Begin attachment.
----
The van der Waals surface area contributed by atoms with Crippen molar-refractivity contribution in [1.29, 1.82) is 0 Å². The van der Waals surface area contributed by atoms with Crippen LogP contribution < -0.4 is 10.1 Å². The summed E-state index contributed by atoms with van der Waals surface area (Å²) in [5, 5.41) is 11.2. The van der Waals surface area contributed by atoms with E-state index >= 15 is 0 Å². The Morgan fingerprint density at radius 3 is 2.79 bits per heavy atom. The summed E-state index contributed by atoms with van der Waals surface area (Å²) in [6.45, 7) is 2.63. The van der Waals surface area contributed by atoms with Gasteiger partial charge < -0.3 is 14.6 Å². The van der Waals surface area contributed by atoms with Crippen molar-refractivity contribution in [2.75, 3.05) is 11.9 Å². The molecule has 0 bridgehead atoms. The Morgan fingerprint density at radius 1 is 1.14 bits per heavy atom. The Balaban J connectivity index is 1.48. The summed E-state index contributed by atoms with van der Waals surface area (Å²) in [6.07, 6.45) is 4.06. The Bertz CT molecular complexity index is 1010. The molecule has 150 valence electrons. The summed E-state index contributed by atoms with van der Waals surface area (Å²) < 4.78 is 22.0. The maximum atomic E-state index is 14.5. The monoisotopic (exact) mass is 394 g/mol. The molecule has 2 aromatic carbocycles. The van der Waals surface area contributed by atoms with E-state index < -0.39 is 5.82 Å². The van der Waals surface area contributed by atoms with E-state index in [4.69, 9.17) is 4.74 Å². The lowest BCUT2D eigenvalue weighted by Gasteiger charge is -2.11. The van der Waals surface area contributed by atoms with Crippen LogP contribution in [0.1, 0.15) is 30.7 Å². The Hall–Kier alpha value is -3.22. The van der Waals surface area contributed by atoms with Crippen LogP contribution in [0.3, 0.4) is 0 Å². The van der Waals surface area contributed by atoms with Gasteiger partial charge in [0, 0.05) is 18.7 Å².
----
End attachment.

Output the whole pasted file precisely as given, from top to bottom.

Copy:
The van der Waals surface area contributed by atoms with Crippen molar-refractivity contribution in [1.29, 1.82) is 0 Å². The van der Waals surface area contributed by atoms with Crippen LogP contribution < -0.4 is 10.1 Å². The summed E-state index contributed by atoms with van der Waals surface area (Å²) in [5, 5.41) is 11.2. The van der Waals surface area contributed by atoms with E-state index >= 15 is 0 Å². The Morgan fingerprint density at radius 3 is 2.79 bits per heavy atom. The summed E-state index contributed by atoms with van der Waals surface area (Å²) in [6.45, 7) is 2.63. The van der Waals surface area contributed by atoms with Gasteiger partial charge < -0.3 is 14.6 Å². The van der Waals surface area contributed by atoms with Crippen molar-refractivity contribution in [2.75, 3.05) is 11.9 Å². The molecule has 0 bridgehead atoms. The Morgan fingerprint density at radius 1 is 1.14 bits per heavy atom. The Balaban J connectivity index is 1.48. The summed E-state index contributed by atoms with van der Waals surface area (Å²) in [6.07, 6.45) is 4.06. The Bertz CT molecular complexity index is 1010. The molecule has 150 valence electrons. The summed E-state index contributed by atoms with van der Waals surface area (Å²) < 4.78 is 22.0. The maximum atomic E-state index is 14.5. The monoisotopic (exact) mass is 394 g/mol. The molecule has 2 aromatic carbocycles. The van der Waals surface area contributed by atoms with E-state index < -0.39 is 5.82 Å². The van der Waals surface area contributed by atoms with E-state index in [4.69, 9.17) is 4.74 Å². The lowest BCUT2D eigenvalue weighted by Gasteiger charge is -2.11. The van der Waals surface area contributed by atoms with Crippen LogP contribution in [0.1, 0.15) is 30.7 Å². The Hall–Kier alpha value is -3.22. The van der Waals surface area contributed by atoms with Crippen LogP contribution in [0.3, 0.4) is 0 Å². The van der Waals surface area contributed by atoms with Gasteiger partial charge in [0, 0.05) is 18.7 Å².